Dominican Senators were trying last November to revoke Unigold’s exploration permit in the Dominican Republic, not only because they will endanger a National Park, protected area, within the Dominican Republic itself, but also because the mines would poison the Artibonite River and Haitian agriculture. http://www.stockhouse.com/bullboards/messagedetail.aspx?p=0&m=31846520&l=0&r=0&s=gqc&t=list http://www.panoramadiario.com/articulo/articulo/239/senado-investigara-proyecto-minero-en-parque-manolo-tavarez-justo/
Never concerned with such considerations as the environment (although alleging otherwise), the IFC, announced last month (April 2013), that it is considering investing in Unigold Dominican Republic! By all means after polluting the environment and water in Peru, go after a National Park in the Dominican Republic and Haiti’s largest river, the Artibonite, too!
Christian Aid, in “Unearthing the Truth”, 2005, explained the Peruvian situation: “Claims by the mining industry and international financial institutions (IFIs), such as the World Bank, that mining investment would contribute to sustainable development in Peru, have not been borne out. In fact, poor people and their environments have suffered, while companies have seen profits rise….This brief analysis…suggests that the questionable benefits at both national and local levels, which often accrue to the already well-off, are easily outweighed by the high costs borne by the poor. Rather than reducing poverty, the evidence suggests that mining may be entrenching it. Furthermore, things now appear to be getting worse. New technology means that far fewer people are employed by the mining sector today than 20 or even ten years ago.” http://www.christianaid.org.uk/images/unearthing_the_truth.pdf
How much did the IFC invest in Eurasian? 10.3 million US dollars (10.6 Canadian dollars) were approved according to the IFC web site, but it may have been more, for it is hard to tell from the information given. The stock is now worth $1.75 and they purchased it from between $2.06 and $2.88, but there seems to have been a dilution of stock.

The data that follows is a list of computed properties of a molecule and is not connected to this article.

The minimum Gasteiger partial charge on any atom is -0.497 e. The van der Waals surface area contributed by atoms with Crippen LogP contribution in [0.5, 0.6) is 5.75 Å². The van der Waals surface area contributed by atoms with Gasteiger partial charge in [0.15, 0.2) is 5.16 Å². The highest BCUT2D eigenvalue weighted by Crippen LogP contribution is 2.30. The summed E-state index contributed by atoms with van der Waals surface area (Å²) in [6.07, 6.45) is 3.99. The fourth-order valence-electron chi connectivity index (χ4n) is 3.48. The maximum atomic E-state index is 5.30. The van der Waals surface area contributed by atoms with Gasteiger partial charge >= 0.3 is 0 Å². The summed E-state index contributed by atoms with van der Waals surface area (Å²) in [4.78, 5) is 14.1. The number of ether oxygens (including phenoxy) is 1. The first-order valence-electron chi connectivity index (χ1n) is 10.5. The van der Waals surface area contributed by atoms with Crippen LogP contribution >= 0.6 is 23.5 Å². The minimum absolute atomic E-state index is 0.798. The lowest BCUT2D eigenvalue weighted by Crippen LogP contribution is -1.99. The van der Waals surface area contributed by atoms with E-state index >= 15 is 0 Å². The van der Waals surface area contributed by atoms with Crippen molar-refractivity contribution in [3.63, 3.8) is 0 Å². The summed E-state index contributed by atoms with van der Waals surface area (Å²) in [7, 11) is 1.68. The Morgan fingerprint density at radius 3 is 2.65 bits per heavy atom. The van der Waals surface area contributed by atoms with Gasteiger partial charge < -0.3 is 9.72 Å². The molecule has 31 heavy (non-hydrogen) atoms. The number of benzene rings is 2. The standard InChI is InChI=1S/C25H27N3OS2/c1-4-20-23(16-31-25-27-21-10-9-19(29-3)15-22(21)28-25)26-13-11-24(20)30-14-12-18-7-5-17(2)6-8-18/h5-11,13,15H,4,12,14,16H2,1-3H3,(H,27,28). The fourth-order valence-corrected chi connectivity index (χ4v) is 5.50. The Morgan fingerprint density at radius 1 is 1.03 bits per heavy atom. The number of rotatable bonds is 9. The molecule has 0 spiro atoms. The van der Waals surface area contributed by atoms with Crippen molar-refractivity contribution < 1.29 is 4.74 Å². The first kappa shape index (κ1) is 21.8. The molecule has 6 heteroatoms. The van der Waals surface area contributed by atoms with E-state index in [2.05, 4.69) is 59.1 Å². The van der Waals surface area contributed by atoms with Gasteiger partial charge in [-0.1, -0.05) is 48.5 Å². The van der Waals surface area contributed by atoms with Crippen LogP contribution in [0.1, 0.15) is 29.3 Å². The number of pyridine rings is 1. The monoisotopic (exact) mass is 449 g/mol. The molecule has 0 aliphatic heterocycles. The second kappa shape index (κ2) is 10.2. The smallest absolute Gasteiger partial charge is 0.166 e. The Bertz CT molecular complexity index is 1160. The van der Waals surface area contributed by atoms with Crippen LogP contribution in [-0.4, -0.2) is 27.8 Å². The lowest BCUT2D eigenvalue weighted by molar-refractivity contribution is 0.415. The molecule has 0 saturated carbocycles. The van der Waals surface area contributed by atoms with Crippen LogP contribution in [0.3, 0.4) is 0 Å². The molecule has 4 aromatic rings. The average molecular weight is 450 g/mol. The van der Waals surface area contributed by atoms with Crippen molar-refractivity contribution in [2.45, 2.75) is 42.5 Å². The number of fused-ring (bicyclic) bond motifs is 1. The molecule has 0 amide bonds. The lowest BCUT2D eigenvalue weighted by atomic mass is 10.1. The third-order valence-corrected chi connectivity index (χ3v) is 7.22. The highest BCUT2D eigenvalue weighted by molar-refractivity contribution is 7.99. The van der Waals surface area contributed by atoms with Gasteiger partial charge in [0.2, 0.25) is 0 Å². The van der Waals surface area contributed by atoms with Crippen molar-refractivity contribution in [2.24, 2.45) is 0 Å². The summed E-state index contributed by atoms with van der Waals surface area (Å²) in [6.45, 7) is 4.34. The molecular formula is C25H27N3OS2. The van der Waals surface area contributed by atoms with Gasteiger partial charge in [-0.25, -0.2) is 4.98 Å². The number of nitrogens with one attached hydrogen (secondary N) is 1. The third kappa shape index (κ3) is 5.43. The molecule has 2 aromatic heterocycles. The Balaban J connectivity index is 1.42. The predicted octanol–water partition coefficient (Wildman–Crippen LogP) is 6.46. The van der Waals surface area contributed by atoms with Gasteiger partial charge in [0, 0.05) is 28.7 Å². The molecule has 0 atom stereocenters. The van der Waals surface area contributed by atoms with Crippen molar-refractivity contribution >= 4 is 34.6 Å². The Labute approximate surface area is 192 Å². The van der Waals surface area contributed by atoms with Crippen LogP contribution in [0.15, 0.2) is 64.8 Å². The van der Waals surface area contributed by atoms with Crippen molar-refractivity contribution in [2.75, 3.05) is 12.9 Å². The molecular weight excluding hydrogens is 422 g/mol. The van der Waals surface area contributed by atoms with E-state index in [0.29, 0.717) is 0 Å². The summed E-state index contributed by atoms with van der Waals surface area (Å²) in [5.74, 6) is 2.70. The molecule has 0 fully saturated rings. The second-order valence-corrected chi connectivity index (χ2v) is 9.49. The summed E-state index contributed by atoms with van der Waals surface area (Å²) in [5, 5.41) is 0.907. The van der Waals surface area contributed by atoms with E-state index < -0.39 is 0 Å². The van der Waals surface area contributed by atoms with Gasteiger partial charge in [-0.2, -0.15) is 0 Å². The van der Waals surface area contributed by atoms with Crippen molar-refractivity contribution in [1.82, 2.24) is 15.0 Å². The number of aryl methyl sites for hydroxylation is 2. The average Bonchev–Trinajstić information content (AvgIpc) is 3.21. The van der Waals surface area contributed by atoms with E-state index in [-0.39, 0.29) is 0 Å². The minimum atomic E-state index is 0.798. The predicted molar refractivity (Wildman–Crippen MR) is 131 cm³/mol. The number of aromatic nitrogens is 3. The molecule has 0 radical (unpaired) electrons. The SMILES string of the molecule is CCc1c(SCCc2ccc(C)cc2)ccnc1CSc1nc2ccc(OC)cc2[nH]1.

What has Eurasian Minerals (EMX) and Newmont done for Haiti thus far? If you read Newmont’s August 2012 Haiti Factsheet, on initial glance, you may be led to believe that they have done a lot. They say that “The majority of Newmont-EMX’s investment in Haiti since 2008 has gone toward Haitian salaries and the purchasing of local goods and services”. Ok, that is from January 2008 to August 2012 or 56 months. So, just how was this done? They tell us: “To spread employment and training opportunities to as many people as possible, Newmont-EMX has directly employed more than 12,000 Haitians on a temporary rotational basis from the local communities near the exploration projects, as well as 80 full-time Haitian staff and contractors. Combined, the total Haitian payroll since 2008 is in excess of US$4 million.” Ok, that is $71,429 per month for 56 months or $857,143 per year. But, for how many people? Over 12,080 people! If everyone were paid equally then that would be seventy-one dollars per year or 19 cents per day. But, of course they were not paid equally. And, the cost of living “well” in Haiti is high. So, we can imagine that the head person in Haiti, Dominique Boisson, would make at least $80,000 to $100,000 per year — we suspect more, as he would be the key to their being there. That would leave $757,143 or $63.00 per person, yearly, or five dollars and twenty five cents per month ($5.25) for the other 12,079 people. 79 are full time. We checked these figures many times. Somehow, when you involve so many people (12,080) over close to five years that $4 million becomes rather insignificant. Everyone would have fared better if the IFC had just given them the money, as would the environment.